Lives interrupted -- an adolescent's experience of stroke : a [de]construction and reconstruction of lived experiences : a thesis presented in partial fulfilment of the requirements for the degree of Master of Science at Massey University, Albany, New Zealand

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Massey University
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In New Zealand the prevalence of stroke in children is extremely rare. Medical specialists and health care practitioners possess a knowledge, whilst their patients possess a specific knowledge acquired over the course of their illness. The patient’s voice needs to be heard without the arbitration of a medical discourse. It is essential that a discursive space is found for the vocalization of the stories bound up within the statistics, facts and figures of the medical narrative. But how? I respond to this by blending our personal stories with academic writing in order to explore an adolescent’s experience of stroke, and our lives which have been interrupted by chronic illness, and disability. I adopt collaborative autoethnography as a methodology for this research. Collaborative autoethnography offers a valuable vehicle when writing about illness as it allows for the creation of multiple spaces. As the researcher, I am the observed and observer, the narrator and narrated, I am an insider as well as an outsider, I am both believer and non- believer, doubted and doubter. I am able to occupy these and inbetween spaces. This diversity affords me the opportunity to create a discursive space to explore the problematics of representation. I am also able to develop alternative ways of storytelling so that I may capture the deeply complex, nuanced and dynamic experiences of chronic illness and disability. As a feminist engaging with autoethnography’s somewhat postmodernist flavour I have finally been able to tell my story and conceptualise my experiences. Previously I had been unable to articulate my story as I did not truly understand my story due to traditional medical knowledge not allowing a space for placing it authentically within my understanding. This research tackles how the researcher mother can capture both hers and her son’s story, whilst also reflexively revealing the experiences of chronic illness and disability. Furthermore, can this type of research be undertaken ethically? Where does my story end and his begin? How do I voice my son’s story? Is he the hero, the survivor, the disabled, the victim, the triumphant, or other? How am I positioned as the woman, the mother, and the chronically ill patient? Are we well or are we afflicted, and which spaces do we occupy? If we oscillate between the two how do I describe where we reside? Do we stay in the frightening no-man’s land or do we move between spaces with an acceptance that there are no absolutes or certainties? And if so, is this not dissimilar to the life journey that all people travel? This research tackles an array of questions; however it is also aimed at raising consciousness that within the state of chronic illness and disability alternative voices and spaces can be found. Moreover, these stories serve as both an academic tool and as a political protest performance by challenging conventional thinking and the medical paradigm which appears at times, paralysed. This work illustrates that although writing stories about chronic illness and disability is deeply nuanced and complex, viewing chronic illness and disability as a fluid concept not bound within a Cartesian dualism of socially constructed norms of illness and health, and normal and abnormal is crucial. This notion proposes an extension beyond traditional binary epistemologies, and suggests a perviousness between bodies, an interconnectedness of other, both within and with other. This idea includes the essential relationship between the embodied subject and their world, and that an individual may hold dual citizenship as they develop in the world with others.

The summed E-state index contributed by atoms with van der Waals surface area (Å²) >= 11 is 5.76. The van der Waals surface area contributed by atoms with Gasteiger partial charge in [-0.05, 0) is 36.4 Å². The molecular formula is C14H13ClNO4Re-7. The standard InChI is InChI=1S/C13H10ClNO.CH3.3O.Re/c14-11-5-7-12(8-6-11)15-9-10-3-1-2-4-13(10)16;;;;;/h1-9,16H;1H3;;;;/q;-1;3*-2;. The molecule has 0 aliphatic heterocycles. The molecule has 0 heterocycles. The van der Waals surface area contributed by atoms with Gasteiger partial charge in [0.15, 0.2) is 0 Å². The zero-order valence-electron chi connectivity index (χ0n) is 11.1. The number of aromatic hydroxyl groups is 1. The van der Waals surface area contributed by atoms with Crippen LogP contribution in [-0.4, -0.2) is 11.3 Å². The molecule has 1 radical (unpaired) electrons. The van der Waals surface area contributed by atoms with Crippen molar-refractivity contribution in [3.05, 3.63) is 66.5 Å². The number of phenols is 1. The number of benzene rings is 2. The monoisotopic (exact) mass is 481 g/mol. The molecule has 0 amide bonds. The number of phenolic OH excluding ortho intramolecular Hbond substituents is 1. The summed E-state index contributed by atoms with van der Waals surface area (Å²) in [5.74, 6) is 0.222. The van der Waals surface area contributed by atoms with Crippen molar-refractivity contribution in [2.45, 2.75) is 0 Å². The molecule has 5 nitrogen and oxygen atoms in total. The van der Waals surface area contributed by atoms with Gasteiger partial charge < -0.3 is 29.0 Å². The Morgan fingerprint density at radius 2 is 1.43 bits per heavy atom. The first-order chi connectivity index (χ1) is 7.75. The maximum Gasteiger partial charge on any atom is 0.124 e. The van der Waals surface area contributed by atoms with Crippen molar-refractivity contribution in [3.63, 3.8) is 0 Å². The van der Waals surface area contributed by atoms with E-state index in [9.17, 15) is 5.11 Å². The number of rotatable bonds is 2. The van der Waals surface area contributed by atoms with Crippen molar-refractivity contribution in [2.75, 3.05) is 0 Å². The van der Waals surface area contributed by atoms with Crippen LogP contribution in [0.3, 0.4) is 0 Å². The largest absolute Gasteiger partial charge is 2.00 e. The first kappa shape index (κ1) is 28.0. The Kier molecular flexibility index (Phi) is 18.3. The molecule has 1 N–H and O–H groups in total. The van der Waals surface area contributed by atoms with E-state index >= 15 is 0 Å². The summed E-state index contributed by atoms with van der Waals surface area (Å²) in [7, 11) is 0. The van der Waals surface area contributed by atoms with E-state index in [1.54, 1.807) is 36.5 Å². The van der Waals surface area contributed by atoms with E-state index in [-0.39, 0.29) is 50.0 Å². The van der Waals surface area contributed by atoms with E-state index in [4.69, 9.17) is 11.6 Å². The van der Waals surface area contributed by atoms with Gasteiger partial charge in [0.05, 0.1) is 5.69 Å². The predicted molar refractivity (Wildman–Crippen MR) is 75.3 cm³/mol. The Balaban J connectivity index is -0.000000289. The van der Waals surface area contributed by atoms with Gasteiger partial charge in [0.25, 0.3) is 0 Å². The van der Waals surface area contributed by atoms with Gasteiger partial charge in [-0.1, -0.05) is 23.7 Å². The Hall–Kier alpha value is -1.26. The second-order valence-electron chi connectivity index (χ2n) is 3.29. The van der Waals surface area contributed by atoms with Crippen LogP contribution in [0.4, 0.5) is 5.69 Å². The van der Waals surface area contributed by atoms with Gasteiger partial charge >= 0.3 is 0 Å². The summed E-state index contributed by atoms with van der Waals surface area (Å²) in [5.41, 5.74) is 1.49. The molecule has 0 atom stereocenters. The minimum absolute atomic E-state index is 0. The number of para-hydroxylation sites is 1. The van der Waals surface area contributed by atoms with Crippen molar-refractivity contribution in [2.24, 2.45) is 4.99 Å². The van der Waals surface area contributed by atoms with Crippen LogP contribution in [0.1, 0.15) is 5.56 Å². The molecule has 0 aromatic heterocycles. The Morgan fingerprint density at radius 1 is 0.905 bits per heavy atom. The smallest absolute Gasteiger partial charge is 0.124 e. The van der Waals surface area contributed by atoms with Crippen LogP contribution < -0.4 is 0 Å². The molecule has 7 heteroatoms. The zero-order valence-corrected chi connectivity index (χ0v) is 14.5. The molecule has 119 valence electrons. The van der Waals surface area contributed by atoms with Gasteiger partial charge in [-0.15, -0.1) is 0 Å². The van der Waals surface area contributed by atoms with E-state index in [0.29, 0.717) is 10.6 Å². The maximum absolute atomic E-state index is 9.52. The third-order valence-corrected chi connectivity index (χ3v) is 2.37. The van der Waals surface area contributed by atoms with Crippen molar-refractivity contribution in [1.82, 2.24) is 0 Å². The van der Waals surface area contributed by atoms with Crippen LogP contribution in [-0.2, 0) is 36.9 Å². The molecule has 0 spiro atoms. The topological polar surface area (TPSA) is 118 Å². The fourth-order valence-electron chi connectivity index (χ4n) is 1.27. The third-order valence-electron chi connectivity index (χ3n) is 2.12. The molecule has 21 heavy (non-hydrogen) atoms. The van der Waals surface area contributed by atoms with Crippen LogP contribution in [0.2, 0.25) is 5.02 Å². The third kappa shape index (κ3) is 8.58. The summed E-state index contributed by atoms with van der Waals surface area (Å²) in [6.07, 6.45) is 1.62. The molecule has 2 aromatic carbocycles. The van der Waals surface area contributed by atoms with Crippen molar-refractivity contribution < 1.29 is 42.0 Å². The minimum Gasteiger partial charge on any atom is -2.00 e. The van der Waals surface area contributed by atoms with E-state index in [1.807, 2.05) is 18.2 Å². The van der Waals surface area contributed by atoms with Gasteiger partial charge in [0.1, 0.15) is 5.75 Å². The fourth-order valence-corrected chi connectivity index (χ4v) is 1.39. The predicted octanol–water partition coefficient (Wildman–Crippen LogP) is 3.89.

Stroke, Cerebrovascular disease in children, Patients, Psychology